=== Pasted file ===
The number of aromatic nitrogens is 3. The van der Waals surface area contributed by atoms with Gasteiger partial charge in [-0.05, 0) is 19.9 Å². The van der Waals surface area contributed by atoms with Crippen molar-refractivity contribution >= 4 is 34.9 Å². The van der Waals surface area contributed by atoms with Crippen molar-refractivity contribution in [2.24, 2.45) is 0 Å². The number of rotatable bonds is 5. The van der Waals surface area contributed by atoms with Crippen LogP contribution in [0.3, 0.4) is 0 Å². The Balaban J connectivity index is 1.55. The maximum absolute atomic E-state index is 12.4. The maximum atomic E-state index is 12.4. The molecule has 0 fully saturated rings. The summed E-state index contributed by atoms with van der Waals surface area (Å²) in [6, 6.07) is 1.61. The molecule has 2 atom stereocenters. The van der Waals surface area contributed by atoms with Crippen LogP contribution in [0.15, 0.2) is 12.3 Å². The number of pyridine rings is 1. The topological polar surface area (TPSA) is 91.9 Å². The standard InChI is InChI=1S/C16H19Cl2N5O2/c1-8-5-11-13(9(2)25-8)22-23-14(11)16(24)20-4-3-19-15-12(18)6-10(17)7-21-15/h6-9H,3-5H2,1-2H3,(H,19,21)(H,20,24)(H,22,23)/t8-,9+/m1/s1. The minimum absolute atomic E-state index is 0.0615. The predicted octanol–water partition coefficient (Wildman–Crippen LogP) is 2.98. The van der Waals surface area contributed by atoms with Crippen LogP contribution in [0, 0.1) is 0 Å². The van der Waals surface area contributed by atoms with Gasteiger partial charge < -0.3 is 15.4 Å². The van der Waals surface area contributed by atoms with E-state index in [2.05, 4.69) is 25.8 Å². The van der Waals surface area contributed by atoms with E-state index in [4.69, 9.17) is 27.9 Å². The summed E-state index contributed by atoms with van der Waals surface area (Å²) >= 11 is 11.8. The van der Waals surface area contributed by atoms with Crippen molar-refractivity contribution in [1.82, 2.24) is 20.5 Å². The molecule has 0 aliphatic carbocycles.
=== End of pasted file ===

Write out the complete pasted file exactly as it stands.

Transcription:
The number of aromatic nitrogens is 3. The van der Waals surface area contributed by atoms with Gasteiger partial charge in [-0.05, 0) is 19.9 Å². The van der Waals surface area contributed by atoms with Crippen molar-refractivity contribution >= 4 is 34.9 Å². The van der Waals surface area contributed by atoms with Crippen molar-refractivity contribution in [2.24, 2.45) is 0 Å². The number of rotatable bonds is 5. The van der Waals surface area contributed by atoms with Crippen LogP contribution in [0.3, 0.4) is 0 Å². The Balaban J connectivity index is 1.55. The maximum absolute atomic E-state index is 12.4. The maximum atomic E-state index is 12.4. The molecule has 0 fully saturated rings. The summed E-state index contributed by atoms with van der Waals surface area (Å²) in [6, 6.07) is 1.61. The molecule has 2 atom stereocenters. The van der Waals surface area contributed by atoms with Crippen LogP contribution in [0.15, 0.2) is 12.3 Å². The number of pyridine rings is 1. The topological polar surface area (TPSA) is 91.9 Å². The standard InChI is InChI=1S/C16H19Cl2N5O2/c1-8-5-11-13(9(2)25-8)22-23-14(11)16(24)20-4-3-19-15-12(18)6-10(17)7-21-15/h6-9H,3-5H2,1-2H3,(H,19,21)(H,20,24)(H,22,23)/t8-,9+/m1/s1. The minimum absolute atomic E-state index is 0.0615. The predicted octanol–water partition coefficient (Wildman–Crippen LogP) is 2.98. The van der Waals surface area contributed by atoms with Crippen LogP contribution in [0, 0.1) is 0 Å². The van der Waals surface area contributed by atoms with Gasteiger partial charge < -0.3 is 15.4 Å². The van der Waals surface area contributed by atoms with E-state index in [2.05, 4.69) is 25.8 Å². The van der Waals surface area contributed by atoms with E-state index in [4.69, 9.17) is 27.9 Å². The summed E-state index contributed by atoms with van der Waals surface area (Å²) >= 11 is 11.8. The van der Waals surface area contributed by atoms with Crippen molar-refractivity contribution in [1.82, 2.24) is 20.5 Å². The molecule has 0 aliphatic carbocycles.